First, let’s talk Muir Woods logistics.
There is no cell service or wifi in or around Muir Woods, so be sure to download an offline Google Map if you intend to drive your car to the park.
It is chilly inside the park so be sure to dress in layers and bring a light jacket.
The primary ways to get to Muir Woods are by car and by shuttle bus.
If you are arriving by car, do not fool yourself by thinking that you can just roll up to the parking lot, park and walk into the park. That’s not how things work at Muir Woods as of January 2018. As of January, you must have a prepaid parking reservation which is valid for a 30 minute arrival window.
It wasn’t difficult to get a reservation for the time we wanted to visit, even when booking the night before. I logged onto the National Park Service, found the reservation page, selected the 4-4:30pm time slot, and paid the $8 fee.
I had reservations about the parking reservation, however. There are several parking lots at Muir Woods and our reservation did not designate a specific parking lot. Additionally, how did the National Park Service know if there would actually be parking availability for us during our time slot? There is no maximum time limit as to how long you can park, so what happens if all of the visitors before us stayed in the park for an extra long time?
As expected, parking was a bit disorganized. The first lot we attempted to park at was full. We drove to the next lot and there was a sandwich board sign in the middle of the road that read “FULL”. I stopped by the sign, rolled down my window and asked the parking attendant what the hell we were supposed to do since we were now 0/2 on parking lots.
As he was yelling back at me, the car behind us started honking because we were blocking the road. I ignored the honking and kept talking to the parking attendant until he eventually allowed us into the lot, He said, “If you don’t find a spot, just keep circling”.
We were lucky and found the last spot in the parking lot. Yay us.
If I were to do Muir Woods again, I would park at the park-and-ride and ride the shuttle to and from the park. Sure it may take a bit longer and yes, you will likely have to wait for a return shuttle but the hassle of parking at Muir Woods is not worth it unless you are visiting first thing in the morning when the parking lots are at low occupancy.
Now, let’s talk about the park.
The park was named after John Muir. This name may sound familiar as many of his quotes are found in REI stores like the one below on a wall in the Seattle flagship store.
There are two species of redwoods in the United States, both of which are in California):
- Coast redwood – this species grows on the Pacific coast from southern Oregon to mid-California. Most of the ancient redwoods have been cut but thankfully there are still a handful of areas where the trees are protected like Redwood National Park and Muir Woods. Coast redwood are the taller of the two species.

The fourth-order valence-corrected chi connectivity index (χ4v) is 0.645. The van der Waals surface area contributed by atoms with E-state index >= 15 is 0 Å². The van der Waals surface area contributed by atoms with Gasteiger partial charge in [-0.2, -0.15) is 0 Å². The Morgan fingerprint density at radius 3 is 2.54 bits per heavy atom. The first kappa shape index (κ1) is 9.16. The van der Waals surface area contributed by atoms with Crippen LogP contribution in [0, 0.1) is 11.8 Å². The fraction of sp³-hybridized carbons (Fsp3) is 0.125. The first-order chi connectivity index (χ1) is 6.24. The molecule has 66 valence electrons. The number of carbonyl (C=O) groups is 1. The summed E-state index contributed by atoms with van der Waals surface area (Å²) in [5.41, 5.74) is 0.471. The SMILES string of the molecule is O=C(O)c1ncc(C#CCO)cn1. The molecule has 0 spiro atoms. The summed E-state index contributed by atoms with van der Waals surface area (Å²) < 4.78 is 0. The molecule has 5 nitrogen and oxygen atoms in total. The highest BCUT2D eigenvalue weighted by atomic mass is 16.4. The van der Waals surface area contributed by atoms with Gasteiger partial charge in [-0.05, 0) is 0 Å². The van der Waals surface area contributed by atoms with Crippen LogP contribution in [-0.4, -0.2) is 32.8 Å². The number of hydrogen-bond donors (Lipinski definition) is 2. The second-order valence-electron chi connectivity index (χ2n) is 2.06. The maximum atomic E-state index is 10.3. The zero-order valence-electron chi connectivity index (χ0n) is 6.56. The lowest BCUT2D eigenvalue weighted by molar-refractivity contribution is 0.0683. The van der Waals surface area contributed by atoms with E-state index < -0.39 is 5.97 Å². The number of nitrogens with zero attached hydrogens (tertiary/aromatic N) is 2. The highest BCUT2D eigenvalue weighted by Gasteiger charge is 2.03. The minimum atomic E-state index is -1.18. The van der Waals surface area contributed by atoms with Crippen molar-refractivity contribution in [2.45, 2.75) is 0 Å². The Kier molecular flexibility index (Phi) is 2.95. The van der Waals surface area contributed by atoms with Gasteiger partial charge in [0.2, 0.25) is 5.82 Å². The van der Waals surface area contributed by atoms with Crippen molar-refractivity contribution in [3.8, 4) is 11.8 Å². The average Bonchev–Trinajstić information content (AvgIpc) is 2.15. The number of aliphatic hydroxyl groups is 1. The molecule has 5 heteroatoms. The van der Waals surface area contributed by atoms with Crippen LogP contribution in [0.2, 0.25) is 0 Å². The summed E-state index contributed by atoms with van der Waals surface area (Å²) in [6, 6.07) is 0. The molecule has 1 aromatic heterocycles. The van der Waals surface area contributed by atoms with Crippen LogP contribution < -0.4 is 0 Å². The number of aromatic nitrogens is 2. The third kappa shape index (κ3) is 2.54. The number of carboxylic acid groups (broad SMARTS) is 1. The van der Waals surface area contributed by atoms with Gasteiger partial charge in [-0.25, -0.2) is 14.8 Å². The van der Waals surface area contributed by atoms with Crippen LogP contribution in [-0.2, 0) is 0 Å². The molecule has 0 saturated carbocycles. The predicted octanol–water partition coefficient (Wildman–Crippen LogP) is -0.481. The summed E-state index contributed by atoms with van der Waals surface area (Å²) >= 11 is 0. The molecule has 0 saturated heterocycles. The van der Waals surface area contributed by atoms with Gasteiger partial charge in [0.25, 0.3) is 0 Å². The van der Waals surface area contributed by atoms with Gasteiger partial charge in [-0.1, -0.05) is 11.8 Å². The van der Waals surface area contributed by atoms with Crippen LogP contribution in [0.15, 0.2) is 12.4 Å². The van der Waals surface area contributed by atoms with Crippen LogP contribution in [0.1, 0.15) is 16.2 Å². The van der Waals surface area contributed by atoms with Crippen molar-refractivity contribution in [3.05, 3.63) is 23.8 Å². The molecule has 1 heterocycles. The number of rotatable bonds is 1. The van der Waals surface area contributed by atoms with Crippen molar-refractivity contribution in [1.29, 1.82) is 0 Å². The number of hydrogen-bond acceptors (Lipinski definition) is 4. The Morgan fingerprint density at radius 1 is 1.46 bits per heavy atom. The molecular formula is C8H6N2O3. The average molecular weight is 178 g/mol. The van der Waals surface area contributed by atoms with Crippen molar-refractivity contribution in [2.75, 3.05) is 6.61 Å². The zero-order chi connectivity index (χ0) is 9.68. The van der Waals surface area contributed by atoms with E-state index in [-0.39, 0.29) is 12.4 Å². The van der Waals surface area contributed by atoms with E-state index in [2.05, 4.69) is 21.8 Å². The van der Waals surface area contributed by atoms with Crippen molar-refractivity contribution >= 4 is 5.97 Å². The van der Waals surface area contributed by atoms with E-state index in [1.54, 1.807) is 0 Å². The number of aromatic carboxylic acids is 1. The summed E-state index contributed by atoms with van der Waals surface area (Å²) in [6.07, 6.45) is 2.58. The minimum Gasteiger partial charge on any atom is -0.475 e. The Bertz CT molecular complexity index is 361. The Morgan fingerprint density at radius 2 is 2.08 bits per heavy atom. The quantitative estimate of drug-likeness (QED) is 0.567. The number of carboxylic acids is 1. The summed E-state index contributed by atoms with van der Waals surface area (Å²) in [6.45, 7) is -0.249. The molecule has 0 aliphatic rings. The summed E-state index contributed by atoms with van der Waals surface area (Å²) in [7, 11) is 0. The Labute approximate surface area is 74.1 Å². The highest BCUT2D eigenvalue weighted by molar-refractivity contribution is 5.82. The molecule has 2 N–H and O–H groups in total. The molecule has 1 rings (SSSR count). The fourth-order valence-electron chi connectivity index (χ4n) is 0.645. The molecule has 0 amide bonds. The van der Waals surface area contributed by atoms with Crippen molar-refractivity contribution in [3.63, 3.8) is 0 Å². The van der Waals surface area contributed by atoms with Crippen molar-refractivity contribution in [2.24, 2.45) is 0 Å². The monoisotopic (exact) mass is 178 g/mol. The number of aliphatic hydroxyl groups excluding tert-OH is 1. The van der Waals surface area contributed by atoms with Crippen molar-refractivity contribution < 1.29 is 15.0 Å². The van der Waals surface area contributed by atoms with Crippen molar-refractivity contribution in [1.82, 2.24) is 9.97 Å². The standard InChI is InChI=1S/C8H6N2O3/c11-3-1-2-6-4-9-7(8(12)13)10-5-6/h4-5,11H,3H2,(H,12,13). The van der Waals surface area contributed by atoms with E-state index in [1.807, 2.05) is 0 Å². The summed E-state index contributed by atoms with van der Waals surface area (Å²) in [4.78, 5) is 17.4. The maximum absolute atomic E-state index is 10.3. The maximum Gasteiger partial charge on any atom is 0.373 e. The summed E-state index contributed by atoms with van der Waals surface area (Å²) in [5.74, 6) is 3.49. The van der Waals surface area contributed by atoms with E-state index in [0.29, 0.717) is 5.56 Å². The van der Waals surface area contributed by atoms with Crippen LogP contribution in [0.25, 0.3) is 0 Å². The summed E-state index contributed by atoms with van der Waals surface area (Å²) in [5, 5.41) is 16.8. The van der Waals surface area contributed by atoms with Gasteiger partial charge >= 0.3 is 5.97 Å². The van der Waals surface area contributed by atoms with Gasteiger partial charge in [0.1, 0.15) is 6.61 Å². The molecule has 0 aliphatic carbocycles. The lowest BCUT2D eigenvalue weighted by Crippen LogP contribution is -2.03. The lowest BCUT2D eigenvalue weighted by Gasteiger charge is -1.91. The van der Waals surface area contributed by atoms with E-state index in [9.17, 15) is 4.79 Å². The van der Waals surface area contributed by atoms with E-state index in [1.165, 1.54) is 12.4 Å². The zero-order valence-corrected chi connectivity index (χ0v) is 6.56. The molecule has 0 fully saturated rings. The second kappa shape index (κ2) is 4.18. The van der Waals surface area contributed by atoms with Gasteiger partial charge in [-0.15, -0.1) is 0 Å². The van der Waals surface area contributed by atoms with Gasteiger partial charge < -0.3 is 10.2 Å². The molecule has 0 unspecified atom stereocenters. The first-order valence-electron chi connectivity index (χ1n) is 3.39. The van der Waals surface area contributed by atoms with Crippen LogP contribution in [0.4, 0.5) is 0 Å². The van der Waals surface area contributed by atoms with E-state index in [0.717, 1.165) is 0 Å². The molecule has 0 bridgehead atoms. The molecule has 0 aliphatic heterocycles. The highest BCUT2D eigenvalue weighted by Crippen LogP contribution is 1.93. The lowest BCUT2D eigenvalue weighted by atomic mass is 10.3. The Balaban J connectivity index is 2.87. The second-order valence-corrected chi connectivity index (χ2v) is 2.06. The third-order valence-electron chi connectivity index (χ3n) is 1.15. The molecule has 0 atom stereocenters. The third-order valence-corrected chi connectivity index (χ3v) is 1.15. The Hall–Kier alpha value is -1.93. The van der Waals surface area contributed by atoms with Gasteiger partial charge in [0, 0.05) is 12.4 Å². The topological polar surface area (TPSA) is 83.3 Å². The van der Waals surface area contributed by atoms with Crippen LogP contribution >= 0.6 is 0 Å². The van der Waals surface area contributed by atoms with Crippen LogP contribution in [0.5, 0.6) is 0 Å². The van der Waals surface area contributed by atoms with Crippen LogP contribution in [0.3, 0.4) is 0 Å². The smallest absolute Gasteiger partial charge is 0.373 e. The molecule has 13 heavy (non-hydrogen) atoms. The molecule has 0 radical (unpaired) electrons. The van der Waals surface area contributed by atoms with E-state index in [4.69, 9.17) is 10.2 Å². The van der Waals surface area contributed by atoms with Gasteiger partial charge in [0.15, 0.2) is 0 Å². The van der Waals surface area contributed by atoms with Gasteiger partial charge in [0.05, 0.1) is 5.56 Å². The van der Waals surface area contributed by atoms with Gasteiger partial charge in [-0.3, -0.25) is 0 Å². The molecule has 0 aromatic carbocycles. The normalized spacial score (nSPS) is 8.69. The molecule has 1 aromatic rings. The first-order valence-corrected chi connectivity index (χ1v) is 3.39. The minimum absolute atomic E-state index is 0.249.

- Giant sequoia – this species grows in larger bulk than the coast redwood but the trees are shorter. This species is only found in the west slope of Sierra Nevada and some of the small groves of trees are protected. You can find this species in Yosemite, Sequoia, and Kings Canyon National Parks.
Coast redwood trees are the tallest living things on Earth! The tallest coast redwood is 379 ft / 115.5 m tall and lives in Redwood National Park in northern California. The tallest tree in Muir Woods is 258 ft / 79 m tall which is equivalent to a 23 story building. I asked the park ranger where we could find the tallest tree and she said that it is no longer marked because humans had started hiking off of the designated footpaths and their footsteps had started to degrade the shallow root systems of trees (a coast redwood’s roots are typically only 10-13 ft / 3-4 m deep).
The trees in Muir Woods range in age from 500-800 years old and even more difficult to comprehend was the heights and widths of the trees. They are absolutely massive. It is very difficult to photograph the trees without laying down on the ground and pointing the camera to the sky.
By the time of our arrival at the park, the sky had turned a light shade of gray and the temperature had dropped significantly. The park was a natural green sepia tone and I felt as though it was going to rain at any second. It felt very nature-y.
The bark of a coast redwood tree is usually 12 in / 25 cm thick. The bark is spongy and contains tannin which makes the trees fire resistant to low intensity fires. High intensity fires can burn through the bark and expose the heartwood to dry rot. Additional fires can hollow out the dry rot portions and create large black cavities in the trees.
Most of the very big trees were surrounded by younger trees but every once-in-awhile we found young clusters of trees and I wondered how nature works in this scenario as the trees aged and grew. Do the trees merge into one tree eventually?
We walked to Bridge 4 (of 4) along the decked footpath, crossed the creek and walked the Hillside Trail back to the entrance, eventually merging back into the decked footpath on the opposite side of the creek. We spent one hour in the park taking photos (few of which turned out good) and walking the path. It was more than enough time to explore the park and it was nice to be out of the city and back in nature for a bit.
From Muir Woods, we drove an hour to our hotel in Santa Rosa. Santa Rosa was a complete let down for me. The photos of the hotel on the online booking site left me with the impression that the hotel was located on a winery and I dreamt of drinking a glass of wine in their open-air reception and bar area and that dream went up in flames when we pulled into the parking lot of our hotel. Our hotel was the complete opposite of what I thought it was going to be but it got the job done and I was happy to kick my feet up after tackling the hills of San Francisco.